I appreciate that background research.
There are a couple of things. One of the barriers is being out to your health care provider. As I said, we have research outside of Vancouver that shows us that in smaller communities up north, upwards of 60% of people are not out to their health care provider. If you're not out, you're not getting the kind of services you need, much less prevention tools for HIV, because you wouldn't be considered high-risk for HIV.
That's one thing. I think that, through cultural competency, having health care providers ask the right questions, making them seem open, is certainly one way to deal with that.
Then there's the pervasive stigma. A health care provider can be as open and competent as possible, but if the individual feels that their sexuality or their sex life is somehow inappropriate because of something they experienced as a child or as youth, bullying or all of this trauma that we know happens at a very young age in queer people's lives, it impacts their ability to come out and to live freely later in life. Certainly those upstream barriers are really important.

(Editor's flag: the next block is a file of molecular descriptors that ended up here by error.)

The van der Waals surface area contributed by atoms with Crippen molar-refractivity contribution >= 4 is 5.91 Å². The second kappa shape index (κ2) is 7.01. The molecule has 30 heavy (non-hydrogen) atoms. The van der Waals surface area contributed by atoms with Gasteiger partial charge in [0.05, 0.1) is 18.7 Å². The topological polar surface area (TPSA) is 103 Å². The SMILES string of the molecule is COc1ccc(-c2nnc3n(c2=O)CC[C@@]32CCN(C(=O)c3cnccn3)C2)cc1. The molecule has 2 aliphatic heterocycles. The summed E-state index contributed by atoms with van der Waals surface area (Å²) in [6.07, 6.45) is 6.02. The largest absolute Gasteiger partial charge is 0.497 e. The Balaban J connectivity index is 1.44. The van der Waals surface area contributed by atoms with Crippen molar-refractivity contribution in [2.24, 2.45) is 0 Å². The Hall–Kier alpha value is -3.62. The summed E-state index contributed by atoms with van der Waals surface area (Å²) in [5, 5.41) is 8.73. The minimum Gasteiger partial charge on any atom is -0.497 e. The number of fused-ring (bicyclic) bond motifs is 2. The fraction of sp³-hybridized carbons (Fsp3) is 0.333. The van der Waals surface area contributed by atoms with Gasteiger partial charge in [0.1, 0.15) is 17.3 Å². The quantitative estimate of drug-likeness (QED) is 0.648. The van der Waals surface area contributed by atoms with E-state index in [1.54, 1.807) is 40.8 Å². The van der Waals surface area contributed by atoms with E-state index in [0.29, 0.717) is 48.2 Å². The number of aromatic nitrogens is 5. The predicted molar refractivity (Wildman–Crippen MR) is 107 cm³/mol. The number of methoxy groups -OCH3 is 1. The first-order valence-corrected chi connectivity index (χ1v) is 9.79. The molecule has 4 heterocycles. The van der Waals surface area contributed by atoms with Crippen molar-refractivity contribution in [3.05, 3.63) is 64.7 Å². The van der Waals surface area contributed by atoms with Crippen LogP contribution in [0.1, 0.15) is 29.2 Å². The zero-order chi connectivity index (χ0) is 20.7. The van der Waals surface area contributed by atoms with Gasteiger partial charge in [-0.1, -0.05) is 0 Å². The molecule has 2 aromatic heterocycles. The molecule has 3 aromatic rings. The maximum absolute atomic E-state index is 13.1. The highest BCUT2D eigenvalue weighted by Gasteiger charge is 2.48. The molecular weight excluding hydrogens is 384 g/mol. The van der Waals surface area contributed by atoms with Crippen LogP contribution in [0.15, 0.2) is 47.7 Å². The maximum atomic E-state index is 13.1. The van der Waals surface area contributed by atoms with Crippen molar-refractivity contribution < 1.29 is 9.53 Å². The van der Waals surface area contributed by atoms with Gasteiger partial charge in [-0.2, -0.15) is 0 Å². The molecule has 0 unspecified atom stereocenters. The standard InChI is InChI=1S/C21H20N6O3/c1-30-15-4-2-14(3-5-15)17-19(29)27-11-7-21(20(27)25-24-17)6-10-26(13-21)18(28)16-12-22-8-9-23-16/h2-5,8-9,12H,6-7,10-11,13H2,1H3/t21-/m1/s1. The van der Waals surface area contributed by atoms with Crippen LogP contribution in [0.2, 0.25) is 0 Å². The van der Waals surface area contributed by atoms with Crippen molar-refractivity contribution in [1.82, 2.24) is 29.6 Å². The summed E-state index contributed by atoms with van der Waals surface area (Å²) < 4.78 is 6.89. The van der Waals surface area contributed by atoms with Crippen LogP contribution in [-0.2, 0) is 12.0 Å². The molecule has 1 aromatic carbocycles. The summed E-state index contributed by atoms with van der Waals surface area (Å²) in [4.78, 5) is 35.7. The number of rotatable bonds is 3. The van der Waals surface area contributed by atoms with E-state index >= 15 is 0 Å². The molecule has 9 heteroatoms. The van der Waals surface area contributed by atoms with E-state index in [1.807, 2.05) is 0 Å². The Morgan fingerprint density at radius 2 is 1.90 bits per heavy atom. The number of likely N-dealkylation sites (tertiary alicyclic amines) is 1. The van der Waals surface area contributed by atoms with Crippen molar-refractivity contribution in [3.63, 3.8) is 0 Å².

I know it's not a federal jurisdiction, but we have a real problem with sex education in schools in this country where queer students are not learning about their sexuality. They're learning from porn, and that's not the place where we want young people learning about sexuality.
With regard to other upstream factors around violence or childhood trauma, we need to invest in the types of programs that would ensure that, by the time people are at their sexual debut and ready to make those decisions, they're able to either come out or at least acknowledge that their sexuality is at risk.